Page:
Skateboard 'Bombing' Banned in Los Angeles

Connor Burton

Los Angeles skateboarders can still go on high-risk "bombing" sessions, but they will have to abide by new safety regulations because of a city ordinance passed Tuesday.

The City Council voted to institute several regulations and penalties on unsafe skateboarding practices. Riders will now have to ride standing straight up instead of crouching, maintain speeds that will not cause harm to themselves or others, refrain from hitching onto moving cars and obey all traffic signs and signals.

Skateboard or longboard "bombing" runs take place on hills, parking structures and winding roads, or basically anywhere a boarder can build up momentum very quickly. The riders, who usually bend to make their bodies parallel with the road and put their hands behind their backs, can reach speeds upward of 40-50 mph.

Los Angeles Councilman Joe Buscaino proposed the ordinance to stop "bombing" in his district, where he said two young skateboarders had died in the past year.

"Our objective today was to prohibit reckless skateboarding," said Buscaino. "We are sending a message that skateboarding is still allowed in the city of Los Angeles, but they have to do it in safe way and obey the rules of the road."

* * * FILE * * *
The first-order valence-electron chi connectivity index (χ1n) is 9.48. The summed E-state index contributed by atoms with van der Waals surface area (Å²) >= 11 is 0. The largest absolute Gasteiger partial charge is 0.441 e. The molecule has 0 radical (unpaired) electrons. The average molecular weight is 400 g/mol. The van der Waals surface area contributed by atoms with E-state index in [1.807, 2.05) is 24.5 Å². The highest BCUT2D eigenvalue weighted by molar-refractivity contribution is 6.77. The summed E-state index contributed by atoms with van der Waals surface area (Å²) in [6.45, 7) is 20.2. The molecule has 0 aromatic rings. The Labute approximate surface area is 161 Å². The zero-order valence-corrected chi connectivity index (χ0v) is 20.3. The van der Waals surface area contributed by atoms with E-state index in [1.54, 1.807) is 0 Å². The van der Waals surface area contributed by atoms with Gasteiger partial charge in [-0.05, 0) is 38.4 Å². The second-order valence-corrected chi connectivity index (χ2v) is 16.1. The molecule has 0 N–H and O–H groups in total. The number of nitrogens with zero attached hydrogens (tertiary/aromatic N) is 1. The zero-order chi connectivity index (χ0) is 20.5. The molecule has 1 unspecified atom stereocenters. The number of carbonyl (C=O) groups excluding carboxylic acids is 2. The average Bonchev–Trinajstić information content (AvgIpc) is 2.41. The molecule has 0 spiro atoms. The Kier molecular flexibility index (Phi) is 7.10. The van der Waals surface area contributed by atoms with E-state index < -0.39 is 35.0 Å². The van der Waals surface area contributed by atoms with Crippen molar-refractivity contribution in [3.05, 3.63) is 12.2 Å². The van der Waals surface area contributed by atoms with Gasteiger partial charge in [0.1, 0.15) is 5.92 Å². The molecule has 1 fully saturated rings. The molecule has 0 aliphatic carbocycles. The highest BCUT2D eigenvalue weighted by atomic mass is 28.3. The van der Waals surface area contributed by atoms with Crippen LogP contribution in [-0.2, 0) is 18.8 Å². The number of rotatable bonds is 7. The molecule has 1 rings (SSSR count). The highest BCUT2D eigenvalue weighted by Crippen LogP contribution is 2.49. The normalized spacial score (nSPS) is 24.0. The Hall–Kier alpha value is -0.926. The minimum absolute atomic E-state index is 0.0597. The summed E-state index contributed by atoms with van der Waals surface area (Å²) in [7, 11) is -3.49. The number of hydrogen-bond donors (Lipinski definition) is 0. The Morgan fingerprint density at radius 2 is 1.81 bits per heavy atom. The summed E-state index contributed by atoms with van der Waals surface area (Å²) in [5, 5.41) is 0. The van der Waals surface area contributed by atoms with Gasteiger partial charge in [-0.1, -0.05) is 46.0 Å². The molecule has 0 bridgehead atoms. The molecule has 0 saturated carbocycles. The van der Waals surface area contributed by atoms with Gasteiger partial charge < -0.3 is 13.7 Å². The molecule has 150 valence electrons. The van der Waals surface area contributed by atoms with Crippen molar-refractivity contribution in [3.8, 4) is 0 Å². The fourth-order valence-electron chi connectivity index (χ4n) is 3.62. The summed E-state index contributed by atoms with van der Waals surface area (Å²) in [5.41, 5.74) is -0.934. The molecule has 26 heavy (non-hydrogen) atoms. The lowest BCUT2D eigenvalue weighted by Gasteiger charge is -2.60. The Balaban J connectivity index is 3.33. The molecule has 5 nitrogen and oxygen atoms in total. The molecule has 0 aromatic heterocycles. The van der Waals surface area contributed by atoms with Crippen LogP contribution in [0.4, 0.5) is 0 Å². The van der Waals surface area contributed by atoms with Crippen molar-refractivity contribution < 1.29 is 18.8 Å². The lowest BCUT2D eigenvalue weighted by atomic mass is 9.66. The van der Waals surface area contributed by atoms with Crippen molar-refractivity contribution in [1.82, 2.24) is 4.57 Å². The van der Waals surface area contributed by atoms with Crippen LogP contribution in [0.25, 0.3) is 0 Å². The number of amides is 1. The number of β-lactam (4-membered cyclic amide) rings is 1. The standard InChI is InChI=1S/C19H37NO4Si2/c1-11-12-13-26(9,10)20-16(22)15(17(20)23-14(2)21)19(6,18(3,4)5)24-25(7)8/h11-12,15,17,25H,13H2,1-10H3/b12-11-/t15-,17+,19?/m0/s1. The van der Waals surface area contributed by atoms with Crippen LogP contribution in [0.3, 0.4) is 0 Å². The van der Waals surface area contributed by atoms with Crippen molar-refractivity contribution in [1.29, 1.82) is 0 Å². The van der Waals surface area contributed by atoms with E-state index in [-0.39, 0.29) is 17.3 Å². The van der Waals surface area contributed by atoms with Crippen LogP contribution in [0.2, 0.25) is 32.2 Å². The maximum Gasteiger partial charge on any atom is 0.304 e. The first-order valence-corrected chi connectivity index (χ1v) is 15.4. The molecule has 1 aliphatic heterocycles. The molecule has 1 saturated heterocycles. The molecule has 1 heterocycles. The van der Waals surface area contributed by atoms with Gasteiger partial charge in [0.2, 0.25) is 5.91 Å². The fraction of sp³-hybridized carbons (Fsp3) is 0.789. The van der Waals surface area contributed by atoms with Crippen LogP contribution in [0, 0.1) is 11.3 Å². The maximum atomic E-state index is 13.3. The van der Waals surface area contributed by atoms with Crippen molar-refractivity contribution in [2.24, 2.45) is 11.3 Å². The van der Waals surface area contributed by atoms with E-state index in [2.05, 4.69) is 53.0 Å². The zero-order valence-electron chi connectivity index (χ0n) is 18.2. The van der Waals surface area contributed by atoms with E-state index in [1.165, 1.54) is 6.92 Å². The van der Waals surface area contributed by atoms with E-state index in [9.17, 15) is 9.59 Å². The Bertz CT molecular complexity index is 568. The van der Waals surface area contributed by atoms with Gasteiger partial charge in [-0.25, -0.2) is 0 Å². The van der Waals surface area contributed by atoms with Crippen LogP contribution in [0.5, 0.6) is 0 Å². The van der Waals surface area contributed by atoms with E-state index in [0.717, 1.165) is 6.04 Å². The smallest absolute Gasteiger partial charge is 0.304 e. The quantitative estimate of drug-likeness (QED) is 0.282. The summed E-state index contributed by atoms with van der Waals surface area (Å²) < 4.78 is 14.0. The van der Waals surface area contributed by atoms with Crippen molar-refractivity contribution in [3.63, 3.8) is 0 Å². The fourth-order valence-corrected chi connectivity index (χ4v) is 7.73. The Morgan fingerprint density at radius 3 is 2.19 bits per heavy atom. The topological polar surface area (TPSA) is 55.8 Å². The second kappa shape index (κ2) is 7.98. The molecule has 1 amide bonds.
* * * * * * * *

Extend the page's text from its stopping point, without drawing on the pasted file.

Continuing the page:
Before the ordinance was passed, Los Angeles did not recognize skateboarding as an official form of transportation, so there was very little that city police could do to stop unsafe skating practices. But now, the Los Angeles Police Department has the power to ticket "bombing" violators and confiscate skateboards at its own discretion.

Although "bombing" has garnered a reputation for being dangerous, many view downhill boarding as a growing sport that deserves recognition from policy makers.

Kyle Chin, an avid and experienced longboarder, is frustrated by the term "bombing," because he believes it shines a negative light on a sport he believes is legitimate and safe.

"It is a legitimate sport with an accompanying industry," said Chin. "This isn't just some fad, the sport is growing and the community is growing. There really isn't a legal place to do it, so it comes down to personal responsibility."

Chin, who has starred in a few downhill boarding videos on YouTube, realizes that his sport is viewed as dangerous by many, but he hopes that laws and regulations will help his sport gain some recognition and further legitimize its future.

"You need to look for closed roads or roads that are seldom driven on," said Chin. "We do need to be sensitive to traffic, and I think that some of the laws that are being passed are on the right track but aren't quite there yet."